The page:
It’s been only a year since Juneteenth, a day that commemorates the end of slavery in the United States, was designated a federal holiday. But there’s already growing concern about whether it’s being honored in the right way by corporations and consumers alike.
The June 19 holiday — officially observed on June 20 this year because the 19th falls on a Sunday — marks the day in 1865 that federal troops came to Galveston, Texas, to free enslaved Black people in the state, almost two and a half years after Abraham Lincoln signed the Emancipation Proclamation on Jan. 1, 1863. Not every state had put an end to slavery following the signing.
Juneteenth had been observed in Black communities as far back as the 19th century, and it became a Texas state holiday in 1980, with other states eventually following suit. Finally, in 2021, President Joe Biden signed legislation making Juneteenth the 12th federal holiday.
“This is a day of profound weight and profound power, a day in which we remember the moral stain, the terrible toll that slavery took on the country and continues to take,” Biden said last year of Juneteenth.
The holiday is a solemn one in many respects, and perhaps even more so at a time when questions have been raised about lack of diversity in the workplace, law enforcement’s treatment of Black Americans, and other longstanding systemic problems.
“‘We should celebrate in a mindful way, but also in a way that insists we keep working to create the country we want this country to become.’”
— Erica Ball, a professor of Black studies at Occidental College
At the same time, there’s an element of joy to Juneteenth.
“It’s a day of celebration,” said Robert Randolph, the Grammy-nominated musician behind a Juneteenth Unityfest event taking place in Brooklyn, N.Y., on Sunday. Randolph said he envisions Juneteenth becoming a kind of Black equivalent to what St. Patrick’s Day means for the Irish community.
Still, some wonder how far the partying should go.
“Juneteenth is tricky,” said Erica Ball, a professor of Black studies at Occidental College in California. She understands the desire to make Juneteenth a fun occasion, but she also believes the holiday should be about something larger. “We should celebrate in a mindful way, but also in a way that insists we keep working to create the country we want this country to become,” Ball said.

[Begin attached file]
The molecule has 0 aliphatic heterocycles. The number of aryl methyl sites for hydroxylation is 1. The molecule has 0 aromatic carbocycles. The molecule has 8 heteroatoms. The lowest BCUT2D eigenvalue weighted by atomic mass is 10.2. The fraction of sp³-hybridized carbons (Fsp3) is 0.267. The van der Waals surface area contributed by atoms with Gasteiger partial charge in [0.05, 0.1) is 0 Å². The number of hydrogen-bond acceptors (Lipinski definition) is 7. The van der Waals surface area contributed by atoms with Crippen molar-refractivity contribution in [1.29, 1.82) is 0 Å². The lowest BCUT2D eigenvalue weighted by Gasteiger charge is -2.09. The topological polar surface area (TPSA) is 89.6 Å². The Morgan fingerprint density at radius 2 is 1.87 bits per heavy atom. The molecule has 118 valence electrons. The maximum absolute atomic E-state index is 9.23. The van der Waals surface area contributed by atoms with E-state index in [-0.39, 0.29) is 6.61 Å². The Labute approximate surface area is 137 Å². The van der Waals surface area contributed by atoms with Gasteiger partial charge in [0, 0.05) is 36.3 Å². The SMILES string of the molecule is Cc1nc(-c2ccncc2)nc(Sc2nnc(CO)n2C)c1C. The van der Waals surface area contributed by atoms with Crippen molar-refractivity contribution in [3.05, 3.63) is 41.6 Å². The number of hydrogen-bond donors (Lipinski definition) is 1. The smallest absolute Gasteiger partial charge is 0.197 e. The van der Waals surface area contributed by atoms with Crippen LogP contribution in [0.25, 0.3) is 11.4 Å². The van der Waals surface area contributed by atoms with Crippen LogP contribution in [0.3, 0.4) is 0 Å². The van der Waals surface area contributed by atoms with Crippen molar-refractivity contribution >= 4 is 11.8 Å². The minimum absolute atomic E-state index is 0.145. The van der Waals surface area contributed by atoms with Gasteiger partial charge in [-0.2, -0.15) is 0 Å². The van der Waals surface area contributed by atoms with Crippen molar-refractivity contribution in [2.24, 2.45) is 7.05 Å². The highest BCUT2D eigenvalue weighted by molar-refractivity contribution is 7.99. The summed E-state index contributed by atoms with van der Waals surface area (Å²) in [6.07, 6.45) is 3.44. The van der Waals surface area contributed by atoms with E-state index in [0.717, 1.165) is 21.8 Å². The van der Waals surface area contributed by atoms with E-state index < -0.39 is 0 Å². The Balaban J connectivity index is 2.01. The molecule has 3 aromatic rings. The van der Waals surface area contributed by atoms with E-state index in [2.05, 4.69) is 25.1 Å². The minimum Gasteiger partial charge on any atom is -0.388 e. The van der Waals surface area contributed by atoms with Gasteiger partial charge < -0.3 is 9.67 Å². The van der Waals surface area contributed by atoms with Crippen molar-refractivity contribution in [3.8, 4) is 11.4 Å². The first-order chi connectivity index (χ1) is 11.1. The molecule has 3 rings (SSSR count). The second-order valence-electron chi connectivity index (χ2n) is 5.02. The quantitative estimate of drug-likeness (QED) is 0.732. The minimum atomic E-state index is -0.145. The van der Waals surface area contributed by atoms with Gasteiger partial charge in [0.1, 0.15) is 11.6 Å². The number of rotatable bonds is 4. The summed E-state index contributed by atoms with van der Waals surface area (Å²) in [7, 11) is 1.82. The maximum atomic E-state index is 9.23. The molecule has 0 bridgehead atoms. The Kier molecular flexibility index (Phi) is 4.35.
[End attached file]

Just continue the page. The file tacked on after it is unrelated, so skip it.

It’s clear that some lines may have already been crossed, particularly in corporate America. Companies looking to mark the holiday with merchandise offerings or other promotions have faced backlash.
The most notable example: Walmart
last month released a Juneteenth-themed ice cream, among other items, and was immediately faulted for attempting to profit off the holiday. One observer on social media called it a “shameless performative act” and suggested Walmart would have been better off using the money to fund lobbyists promoting legislation that would benefit people of color.
Soon after the criticisms were levied, Walmart said in a statement that the “Juneteenth holiday marks a celebration of freedom and independence. However, we received feedback that a few items caused concern for some of our customers and we sincerely apologize. We are reviewing our assortment and will remove items as appropriate.”
Beyond issues involving merchandise, there’s the larger concern that Juneteenth could become just another holiday whose meaning is lost altogether and turns into an excuse to relax or shop. Think how Memorial Day is more associated with the start of summertime fun than with remembering our veterans.
Earl Fowlkes, Jr., the president of the Center for Black Equity, a Black LGBTQ organization, says we should accept the reality. He fully expects that Juneteenth sales — much like Presidents Day sales, for example — will become baked into the retail calendar. “We live in a capitalist society,” he said.
Fowlkes added that it’s more important to deal with the challenges facing Black communities on an ongoing basis than to figure out how to make the most of one day.
“The deal is it’s not about Juneteenth,” he said. “It’s about what happens the other 11 months of the year.”
Consider just one issue when it comes to corporate America — namely, how few Black Americans are represented on the boards of directors of prominent companies. A study last year found that 81% of board seats filled by directors new to Fortune 500 boards in 2020 were filled by white directors. When it comes to board diversification, the study concluded, progress remains “painfully slow.”
In that regard, Stephanie Leonard, an assistant professor of management at Howard University, says that if companies plan to join the Juneteenth bandwagon in any way, they should be prepared to face tough questions about their diversity practices.
“I think it’s always great to hold companies’ feet to the fire,” she said.
At least one prominent Black journalist goes so far as to argue that Juneteenth shouldn’t be celebrated at the national level. Ernest Owens, the editor at large of Philadelphia magazine, makes the case that the holiday is essentially a Black Texas event. And as a former Texas resident, he feels Juneteenth is now losing its meaning as it’s embraced more widely, he told MarketWatch.
“Corporations, white people, and East/West Coast Black folks who found out about it have exploited/commodified its meaning,” Owens tweeted this month.
Not that anyone is expecting the country to reverse course and make Juneteenth strictly a state holiday. But many say the jury is still out as to how the holiday will be observed years from now: Will Juneteenth sales and Juneteenth merchandise become the order of the day? Will Juneteenth turn into a day of fun or a day of remembrance?
Kim Crowder, a consultant who specializes in diversity, equity and inclusion issues, said we may not know the answer for quite some time.
This will “take years to figure out,” she said.